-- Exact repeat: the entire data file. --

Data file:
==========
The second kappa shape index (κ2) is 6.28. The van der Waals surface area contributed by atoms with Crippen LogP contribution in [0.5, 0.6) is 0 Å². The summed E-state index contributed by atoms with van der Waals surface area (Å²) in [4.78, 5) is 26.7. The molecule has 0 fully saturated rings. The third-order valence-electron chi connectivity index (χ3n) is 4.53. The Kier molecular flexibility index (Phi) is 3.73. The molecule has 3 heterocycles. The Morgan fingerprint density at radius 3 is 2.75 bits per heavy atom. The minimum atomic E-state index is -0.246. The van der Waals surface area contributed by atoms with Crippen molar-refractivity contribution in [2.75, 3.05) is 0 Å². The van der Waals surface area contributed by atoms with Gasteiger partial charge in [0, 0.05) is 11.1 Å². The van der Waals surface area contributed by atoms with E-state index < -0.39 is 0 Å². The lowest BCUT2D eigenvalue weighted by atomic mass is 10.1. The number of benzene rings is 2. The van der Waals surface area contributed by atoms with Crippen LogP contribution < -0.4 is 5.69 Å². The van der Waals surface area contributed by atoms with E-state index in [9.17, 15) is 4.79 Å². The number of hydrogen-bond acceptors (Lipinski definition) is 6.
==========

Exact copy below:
The second kappa shape index (κ2) is 6.28. The van der Waals surface area contributed by atoms with Crippen LogP contribution in [0.5, 0.6) is 0 Å². The summed E-state index contributed by atoms with van der Waals surface area (Å²) in [4.78, 5) is 26.7. The molecule has 0 fully saturated rings. The third-order valence-electron chi connectivity index (χ3n) is 4.53. The Kier molecular flexibility index (Phi) is 3.73. The molecule has 3 heterocycles. The Morgan fingerprint density at radius 3 is 2.75 bits per heavy atom. The minimum atomic E-state index is -0.246. The van der Waals surface area contributed by atoms with Crippen molar-refractivity contribution in [2.75, 3.05) is 0 Å². The van der Waals surface area contributed by atoms with Gasteiger partial charge in [0, 0.05) is 11.1 Å². The van der Waals surface area contributed by atoms with E-state index < -0.39 is 0 Å². The lowest BCUT2D eigenvalue weighted by atomic mass is 10.1. The number of benzene rings is 2. The van der Waals surface area contributed by atoms with Crippen LogP contribution < -0.4 is 5.69 Å². The van der Waals surface area contributed by atoms with E-state index in [9.17, 15) is 4.79 Å². The number of hydrogen-bond acceptors (Lipinski definition) is 6.